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All-new Suzuki Swift revealed in Japan

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Hamamatsu, Japan – Suzuki has revealed the domestic-market version of its all-new Swift hatch, which will go on sale in Japan on 4 January, two months ahead of the launch of the global version at the Geneva motor show.

It’s based on the new Heartect platform first used for the Baleno, which looks for all the world like an old-fashioned ladder chassis punched out of a single flat sheet of steel. It’s so light and rigid, claims Suzuki, that it has been possible to make the new Swift 120kg lighter than its predecessor, at around 910kg.

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New Suzuki Swift has chunkier looks, prominent grille, and coupe-like profile with the rear door-handle concealed in the C pillar. Picture: Suzuki

Thanks to improved packaging, the new Swift’s wheelbase is 20mm longer at 2450mm, while overall length is 10mm less at 3840mm. Height (1530mm) and width (1695mm) are unchanged – but boot space has been increased from 204 litres to 265 (or 579 with the rear seats folded down).

It’ll be available in Japan with a choice of two petrol engines, starting with a 1.2-litre Dualjet mild hybrid four, rated at 65kW and 120Nm, driving either the front wheels or all four, via your choice of a five-speed manual ‘box or a CVT belt drive.

The sportier RSt variant has a direct-injection, one-litre turbo three that’s good for a claimed 81kW at 5500rpm and 170Nm, driving the front wheels via a six-speed automatic transmission.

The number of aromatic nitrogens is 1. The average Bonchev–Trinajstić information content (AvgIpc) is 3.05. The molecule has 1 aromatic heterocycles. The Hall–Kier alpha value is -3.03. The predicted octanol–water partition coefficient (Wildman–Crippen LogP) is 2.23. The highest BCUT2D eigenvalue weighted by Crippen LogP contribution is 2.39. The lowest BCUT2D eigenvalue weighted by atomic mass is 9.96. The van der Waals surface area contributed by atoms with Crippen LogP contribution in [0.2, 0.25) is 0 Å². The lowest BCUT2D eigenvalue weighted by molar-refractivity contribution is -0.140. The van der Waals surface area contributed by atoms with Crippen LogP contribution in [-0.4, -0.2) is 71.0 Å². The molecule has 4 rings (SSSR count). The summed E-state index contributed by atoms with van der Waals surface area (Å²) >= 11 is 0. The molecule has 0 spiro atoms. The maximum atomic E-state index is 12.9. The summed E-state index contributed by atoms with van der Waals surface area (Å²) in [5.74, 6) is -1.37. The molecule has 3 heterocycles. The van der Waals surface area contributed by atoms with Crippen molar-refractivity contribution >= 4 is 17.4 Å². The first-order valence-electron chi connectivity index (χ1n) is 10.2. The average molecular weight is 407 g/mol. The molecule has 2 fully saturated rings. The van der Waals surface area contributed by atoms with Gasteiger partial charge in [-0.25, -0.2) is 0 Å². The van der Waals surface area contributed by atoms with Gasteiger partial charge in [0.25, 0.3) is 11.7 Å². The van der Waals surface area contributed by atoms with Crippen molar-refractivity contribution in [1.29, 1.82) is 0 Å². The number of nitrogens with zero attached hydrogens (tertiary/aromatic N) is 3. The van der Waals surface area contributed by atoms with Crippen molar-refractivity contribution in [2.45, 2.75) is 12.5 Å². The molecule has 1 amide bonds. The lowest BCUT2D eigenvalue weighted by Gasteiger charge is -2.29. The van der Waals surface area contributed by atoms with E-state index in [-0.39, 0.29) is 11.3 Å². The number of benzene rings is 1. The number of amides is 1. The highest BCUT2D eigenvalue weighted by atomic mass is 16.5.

Safety package

Inside, there’s a new flat-bottom steering wheel, a 10cm liquid-crystal colour trip data screen between the dials and an 18cm touchscreen infotainment display with support for both Android Auto and Apple CarPlay. Automatic high beams, climate control, rear parking sensors (with rear camera) keyless entry and an engine start/stop button will also be available, depending on trim level.

All variants except the base XG have LED headlights and a safety package that includes, for the first time on a Suzuki, a dual-sensor collision mitigating system, using a monocular camera and laser sensor to monitor the distance to the vehicle in front and apply automatic emergency braking as necessary, and which can also function as an adaptive cruise control.

With the global version due for release in mid-2017, we‘d expect to see the new Swift in South Africa in the third or final quarter of the year, but nothing has been confirmed as yet – as soon as we know, so will you.

IOL Motoring

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